Lead poisoning in cattle
Cattle come down with a lot of different illnesses, but lead poisoning is preventable just by walking the pasture and picking up discarded car batteries, linoleum, and old caulking materials. Any age cow can be poisoned by lead, but calves are more susceptible simply because they’re very curious and like to lick and chew on things that adult animals learn not to do.
Gregg Hanzlicek is a bovine veterinarian at Kansas State University. He says lead does bad things to a lot of major organs.
"The brain is one of the primary places that it affects and it causes hemorrhage and edema in the brain. So, the problem with lead poisoning is that it can be confused with a lot of other diseases," says Hanzlicek. "But typically, if you see blindness in a bovine, the first thing on the list is always lead poisoning."
Other abnormal behaviors that could indicate lead poisoning include staggering, salivation, and twitching eyelids. It can be fatal, but fortunately not all animals will succumb to it.
"There may be animals that just ingest it enough to affect them. You’ll see things like they’re just off feed, and they have constipation. At levels that aren’t going to kill them, those are the kind of things that you see," says Hanzlicek. "Those that stagger, become blind and things, 99.9% of those are going to actually die in the end. We don’t really have a good, successful treatment in cattle."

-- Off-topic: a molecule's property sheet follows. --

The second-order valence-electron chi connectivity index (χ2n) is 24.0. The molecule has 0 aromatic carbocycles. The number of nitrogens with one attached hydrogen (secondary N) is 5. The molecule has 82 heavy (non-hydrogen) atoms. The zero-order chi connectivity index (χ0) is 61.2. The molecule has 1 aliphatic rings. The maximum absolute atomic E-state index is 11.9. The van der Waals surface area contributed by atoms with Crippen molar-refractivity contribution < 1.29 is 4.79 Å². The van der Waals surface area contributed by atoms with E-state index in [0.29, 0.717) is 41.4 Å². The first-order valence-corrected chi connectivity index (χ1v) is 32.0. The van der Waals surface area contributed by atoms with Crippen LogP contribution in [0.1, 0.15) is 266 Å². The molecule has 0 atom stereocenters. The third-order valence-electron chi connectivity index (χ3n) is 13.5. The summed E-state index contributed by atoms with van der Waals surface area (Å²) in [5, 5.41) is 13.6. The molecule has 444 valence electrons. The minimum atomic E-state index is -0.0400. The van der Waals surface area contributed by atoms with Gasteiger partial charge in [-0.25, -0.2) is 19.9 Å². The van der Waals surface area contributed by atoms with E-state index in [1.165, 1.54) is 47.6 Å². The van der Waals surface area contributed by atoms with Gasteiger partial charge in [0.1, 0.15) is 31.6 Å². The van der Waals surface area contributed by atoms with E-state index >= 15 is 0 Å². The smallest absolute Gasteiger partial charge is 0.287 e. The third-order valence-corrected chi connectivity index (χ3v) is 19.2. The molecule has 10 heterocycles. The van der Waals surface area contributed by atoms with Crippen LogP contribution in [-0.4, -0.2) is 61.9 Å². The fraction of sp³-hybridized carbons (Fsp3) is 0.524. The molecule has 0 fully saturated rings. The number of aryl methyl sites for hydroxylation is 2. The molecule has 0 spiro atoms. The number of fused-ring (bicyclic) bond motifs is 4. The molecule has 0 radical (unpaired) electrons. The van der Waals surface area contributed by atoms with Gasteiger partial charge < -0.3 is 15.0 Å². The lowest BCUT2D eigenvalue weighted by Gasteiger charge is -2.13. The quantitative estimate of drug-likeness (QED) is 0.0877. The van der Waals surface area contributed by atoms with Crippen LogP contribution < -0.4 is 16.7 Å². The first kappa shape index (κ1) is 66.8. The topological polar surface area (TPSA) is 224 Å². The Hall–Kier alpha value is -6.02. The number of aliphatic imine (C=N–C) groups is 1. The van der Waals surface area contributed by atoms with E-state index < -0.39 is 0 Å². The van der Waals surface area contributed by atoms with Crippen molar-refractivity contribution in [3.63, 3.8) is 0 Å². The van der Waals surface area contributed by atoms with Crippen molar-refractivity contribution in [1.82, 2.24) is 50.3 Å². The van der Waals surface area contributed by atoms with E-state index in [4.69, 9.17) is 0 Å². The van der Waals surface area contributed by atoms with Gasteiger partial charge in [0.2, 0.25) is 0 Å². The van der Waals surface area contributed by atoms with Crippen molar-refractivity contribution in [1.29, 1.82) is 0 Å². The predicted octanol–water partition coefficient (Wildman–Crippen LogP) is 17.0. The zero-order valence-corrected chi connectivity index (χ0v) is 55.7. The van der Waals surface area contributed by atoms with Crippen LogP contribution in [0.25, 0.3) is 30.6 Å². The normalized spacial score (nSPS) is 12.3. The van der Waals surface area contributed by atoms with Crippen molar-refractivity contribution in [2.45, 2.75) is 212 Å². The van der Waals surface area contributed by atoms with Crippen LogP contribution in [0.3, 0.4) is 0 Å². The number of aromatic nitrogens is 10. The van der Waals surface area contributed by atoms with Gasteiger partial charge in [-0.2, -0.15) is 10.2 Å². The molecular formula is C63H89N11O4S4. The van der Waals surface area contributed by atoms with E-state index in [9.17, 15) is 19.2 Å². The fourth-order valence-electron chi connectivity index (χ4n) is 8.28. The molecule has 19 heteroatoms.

Because the symptoms mimic many other ailments, the only way to positively confirm lead poisoning is to have your veterinarian do a blood test. Even if the animal survives, the meat isn’t fit for human consumption.
If you know that you have a site where things were disposed of in the pasture, Hanzlicek says it’s a good idea to fence the area to prevent animals from having access.
Learn more about lead poisoning in cattle and how to recognize, treat, and prevent it
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